STARCH (Substance programme) is based on a CBT approach. The programme is suitable for patients who have a history of problematic substance use related to offending and/or symptoms of mental disorder.
  • Living with others skills
    The aim of the programme is to provide patients with a basic understanding of working with each other and developing tolerance of others’ behaviour. The course is aimed to be run on the ward in an informal way and includes the following session topics; listening, conversations, personal appearance, how we come across to others and communal living.
  • Functional assessment
    The assessment of an individual’s functioning is undertaken with the use of a range of assessments to obtain a holistic view of a patient’s skills and abilities within their chosen occupations. These assessments aim to identify patients need for intervention to develop or maintain their skills and competencies. Cheswold Park Hospital uses the Model of Human Occupation theory, which aims to understand occupation and problems of occupation that occur in terms of its primary concepts of volition, habituation, performance capacity, and environmental context.
  • Life skills interventions
    Food preparation: This session offers patients the opportunity to plan and prepare a meal with the aim of maintaining or developing their culinary skills. We offer healthy dietary advice to help promote patients to adopt a healthy and balanced diet. Therapy kitchen Cleaner: This session offers patients the opportunity to develop their domestic skills and the responsibilities of maintaining a clean environment. Budgeting: These sessions offer the opportunity for patients to access support in managing their money both within the hospital environment and in preparation for when they move on from the service. Self-care: Educational groups are available to provide advice on personal care, adopting a healthy lifestyle and how to maintain physical and mental health. Individual intervention is also available. Education: Education sessions are tailored to the need of each individual patient. This can include interventions to support the development of life skills to accessing formal qualifications through both internal and external organisations. Planning and organisation: We hold regular planning meetings to enable patient to plan and organise their time and daily routine. This involves planning sessions on and off the ward and Section 17 leave. Social group: This group provides the opportunity for patients to spend time with staff and patients from different ward in a supportive and pro-social environment. We encourage positive communication around various topics of discussion, whilst engaging in social activities.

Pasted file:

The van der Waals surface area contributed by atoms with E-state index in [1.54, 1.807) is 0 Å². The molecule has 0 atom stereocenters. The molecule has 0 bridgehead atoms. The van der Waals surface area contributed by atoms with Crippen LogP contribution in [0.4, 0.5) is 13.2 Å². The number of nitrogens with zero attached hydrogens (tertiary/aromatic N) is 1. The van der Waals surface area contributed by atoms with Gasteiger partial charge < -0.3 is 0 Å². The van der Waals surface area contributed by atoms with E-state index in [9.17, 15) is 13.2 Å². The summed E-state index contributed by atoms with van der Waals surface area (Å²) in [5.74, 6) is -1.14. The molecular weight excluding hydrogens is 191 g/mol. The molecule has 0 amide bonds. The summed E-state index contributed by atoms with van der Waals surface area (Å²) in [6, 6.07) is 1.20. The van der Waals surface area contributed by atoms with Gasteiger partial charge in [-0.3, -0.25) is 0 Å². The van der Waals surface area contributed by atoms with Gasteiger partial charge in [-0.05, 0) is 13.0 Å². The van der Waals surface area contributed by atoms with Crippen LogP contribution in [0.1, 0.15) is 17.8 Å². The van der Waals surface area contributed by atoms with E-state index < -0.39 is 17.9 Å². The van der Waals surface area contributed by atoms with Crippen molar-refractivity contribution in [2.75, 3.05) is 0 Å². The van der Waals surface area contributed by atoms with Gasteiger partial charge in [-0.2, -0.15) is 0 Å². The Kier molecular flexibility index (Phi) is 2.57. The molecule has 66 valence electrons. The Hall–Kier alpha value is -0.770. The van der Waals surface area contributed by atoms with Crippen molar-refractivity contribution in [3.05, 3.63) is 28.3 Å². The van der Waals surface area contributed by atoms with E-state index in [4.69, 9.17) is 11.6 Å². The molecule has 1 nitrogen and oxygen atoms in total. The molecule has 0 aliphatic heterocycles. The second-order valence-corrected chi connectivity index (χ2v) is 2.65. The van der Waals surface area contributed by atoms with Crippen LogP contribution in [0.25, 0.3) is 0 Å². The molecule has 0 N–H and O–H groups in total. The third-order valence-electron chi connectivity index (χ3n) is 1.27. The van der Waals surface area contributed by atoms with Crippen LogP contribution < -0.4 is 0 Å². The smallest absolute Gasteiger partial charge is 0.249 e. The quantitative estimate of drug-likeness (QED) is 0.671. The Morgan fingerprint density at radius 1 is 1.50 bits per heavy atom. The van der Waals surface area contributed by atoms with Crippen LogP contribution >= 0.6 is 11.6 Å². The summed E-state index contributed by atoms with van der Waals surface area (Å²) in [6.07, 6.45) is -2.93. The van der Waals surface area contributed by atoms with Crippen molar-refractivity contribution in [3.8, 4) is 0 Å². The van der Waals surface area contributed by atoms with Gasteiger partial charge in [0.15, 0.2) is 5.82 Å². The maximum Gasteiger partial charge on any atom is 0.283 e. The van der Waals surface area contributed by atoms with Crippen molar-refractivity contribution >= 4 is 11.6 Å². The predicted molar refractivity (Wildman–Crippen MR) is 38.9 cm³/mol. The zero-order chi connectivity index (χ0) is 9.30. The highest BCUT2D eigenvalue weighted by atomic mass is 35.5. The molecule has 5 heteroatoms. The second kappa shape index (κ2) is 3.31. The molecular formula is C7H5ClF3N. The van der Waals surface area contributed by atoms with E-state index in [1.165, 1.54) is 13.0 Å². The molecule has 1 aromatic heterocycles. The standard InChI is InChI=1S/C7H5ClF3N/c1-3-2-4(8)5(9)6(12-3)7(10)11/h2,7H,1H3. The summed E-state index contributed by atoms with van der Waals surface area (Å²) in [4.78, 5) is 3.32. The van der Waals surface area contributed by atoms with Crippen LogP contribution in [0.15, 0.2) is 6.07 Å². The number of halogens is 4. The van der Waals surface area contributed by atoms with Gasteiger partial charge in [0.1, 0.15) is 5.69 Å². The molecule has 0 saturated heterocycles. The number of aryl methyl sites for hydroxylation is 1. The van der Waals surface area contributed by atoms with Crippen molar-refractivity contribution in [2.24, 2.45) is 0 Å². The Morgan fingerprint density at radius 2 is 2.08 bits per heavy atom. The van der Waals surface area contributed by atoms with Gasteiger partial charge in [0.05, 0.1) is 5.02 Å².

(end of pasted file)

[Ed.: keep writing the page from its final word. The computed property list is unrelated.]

• Community assessment and treatment interventions
    Community football: We have a 7 a side hospital football team that is affiliated to the Sheffield & Hallamshire FA and play matches in the community. This group aims to promote social inclusion, whilst promoting physical health. Walking group: This group accesses a range of environments within the local community for short and long walks to suit different fitness levels on a weekly basis. Cycling: This session takes place on a weekly basis around the Trans Pennine Trail. It is an opportunity to improve physical fitness, whilst enjoying the scenery of the trail. Access to external agencies: Through our vocational pathway, links are made with external agencies to make links for leisure and voluntary opportunities that patients can aim to continue after leaving the hospital setting. Use of public transport: We encourage patients independence in the use of public transport to access their desired locations. Staff will complete assessments and support patients in the use of public transport, including trains and buses. Shop and cook: This session aims to increase independence and daily living skills by attending a local supermarket by budgeting your money to buy ingredients and then cook a meal.
  • Vocational and Real Work Opportunities
    Gym Assistant, Library Assistant, Chesbuck’s Coffee Shop Assistant, Chesco’s Shop Assistant and Pond Maintenance. These vocational and Real Work Opportunities support patients in developing work skills and provide practical experience before moving onto vocational opportunities within the community.
  • Leisure interventions
    Arts & Crafts: This group provides you with an opportunity to engage in arts and crafts and can support you with developing new leisure/ recreational activities. Sports and leisure: The gym is open every day; there are a variety of different sessions to meet your individual needs. A great way to meet new people and stay fit. In addition, we have sessions doing volleyball, basketball, cricket, tennis, FIFA. Animal care: These sessions enable patients to take responsibility for caring for, cleaning and feeding out chickens and guinea pigs within the hospital grounds. We also have dog walking sessions with the hospitals dog. Horticulture: These sessions are an opportunity to help look after and develop the hospital grounds, grow fruit and vegetables for cooking, and doing some manual work. Music appreciation: This group supports patients in developing social skills through discussion around music in a relaxed setting. Media and discussion group: A group offering the opportunity to discuss and debate current media stories in a therapeutic and supportive environment.
bottom of page